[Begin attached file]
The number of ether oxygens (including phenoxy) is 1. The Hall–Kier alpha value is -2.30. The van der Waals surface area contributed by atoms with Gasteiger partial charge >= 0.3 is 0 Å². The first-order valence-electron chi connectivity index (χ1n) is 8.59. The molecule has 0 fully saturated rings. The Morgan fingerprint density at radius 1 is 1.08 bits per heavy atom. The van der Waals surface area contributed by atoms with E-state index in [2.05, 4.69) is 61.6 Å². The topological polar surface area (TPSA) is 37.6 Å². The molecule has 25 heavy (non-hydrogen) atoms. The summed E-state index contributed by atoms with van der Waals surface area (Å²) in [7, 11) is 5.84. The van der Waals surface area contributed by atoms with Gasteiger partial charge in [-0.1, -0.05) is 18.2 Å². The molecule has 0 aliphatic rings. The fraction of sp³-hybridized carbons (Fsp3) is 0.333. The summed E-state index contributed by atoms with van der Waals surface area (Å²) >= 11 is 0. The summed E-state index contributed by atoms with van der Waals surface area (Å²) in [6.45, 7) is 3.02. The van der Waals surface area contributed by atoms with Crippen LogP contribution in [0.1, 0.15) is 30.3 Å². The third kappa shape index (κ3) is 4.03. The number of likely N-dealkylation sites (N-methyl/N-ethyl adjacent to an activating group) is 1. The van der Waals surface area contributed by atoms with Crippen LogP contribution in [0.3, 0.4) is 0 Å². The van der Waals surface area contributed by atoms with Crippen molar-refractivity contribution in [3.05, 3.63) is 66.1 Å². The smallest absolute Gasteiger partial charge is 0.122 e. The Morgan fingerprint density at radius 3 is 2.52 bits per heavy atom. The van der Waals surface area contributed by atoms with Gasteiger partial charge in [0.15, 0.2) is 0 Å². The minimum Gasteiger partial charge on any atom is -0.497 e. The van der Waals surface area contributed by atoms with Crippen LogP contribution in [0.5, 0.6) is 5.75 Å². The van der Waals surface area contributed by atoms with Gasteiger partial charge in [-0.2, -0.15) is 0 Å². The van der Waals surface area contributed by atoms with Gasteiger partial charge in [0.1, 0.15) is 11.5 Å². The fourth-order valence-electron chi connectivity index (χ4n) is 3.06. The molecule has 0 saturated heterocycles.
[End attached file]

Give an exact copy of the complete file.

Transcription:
The number of ether oxygens (including phenoxy) is 1. The Hall–Kier alpha value is -2.30. The van der Waals surface area contributed by atoms with Gasteiger partial charge >= 0.3 is 0 Å². The first-order valence-electron chi connectivity index (χ1n) is 8.59. The molecule has 0 fully saturated rings. The Morgan fingerprint density at radius 1 is 1.08 bits per heavy atom. The van der Waals surface area contributed by atoms with E-state index in [2.05, 4.69) is 61.6 Å². The topological polar surface area (TPSA) is 37.6 Å². The molecule has 25 heavy (non-hydrogen) atoms. The summed E-state index contributed by atoms with van der Waals surface area (Å²) in [7, 11) is 5.84. The van der Waals surface area contributed by atoms with Gasteiger partial charge in [-0.1, -0.05) is 18.2 Å². The molecule has 0 aliphatic rings. The fraction of sp³-hybridized carbons (Fsp3) is 0.333. The summed E-state index contributed by atoms with van der Waals surface area (Å²) >= 11 is 0. The summed E-state index contributed by atoms with van der Waals surface area (Å²) in [6.45, 7) is 3.02. The van der Waals surface area contributed by atoms with Crippen LogP contribution in [0.1, 0.15) is 30.3 Å². The third kappa shape index (κ3) is 4.03. The number of likely N-dealkylation sites (N-methyl/N-ethyl adjacent to an activating group) is 1. The van der Waals surface area contributed by atoms with Crippen LogP contribution in [0.3, 0.4) is 0 Å². The van der Waals surface area contributed by atoms with Crippen molar-refractivity contribution in [3.05, 3.63) is 66.1 Å². The smallest absolute Gasteiger partial charge is 0.122 e. The Morgan fingerprint density at radius 3 is 2.52 bits per heavy atom. The van der Waals surface area contributed by atoms with Gasteiger partial charge in [0.15, 0.2) is 0 Å². The minimum Gasteiger partial charge on any atom is -0.497 e. The van der Waals surface area contributed by atoms with Crippen LogP contribution in [0.5, 0.6) is 5.75 Å². The van der Waals surface area contributed by atoms with Gasteiger partial charge in [-0.2, -0.15) is 0 Å². The van der Waals surface area contributed by atoms with Gasteiger partial charge in [0.1, 0.15) is 11.5 Å². The fourth-order valence-electron chi connectivity index (χ4n) is 3.06. The molecule has 0 saturated heterocycles.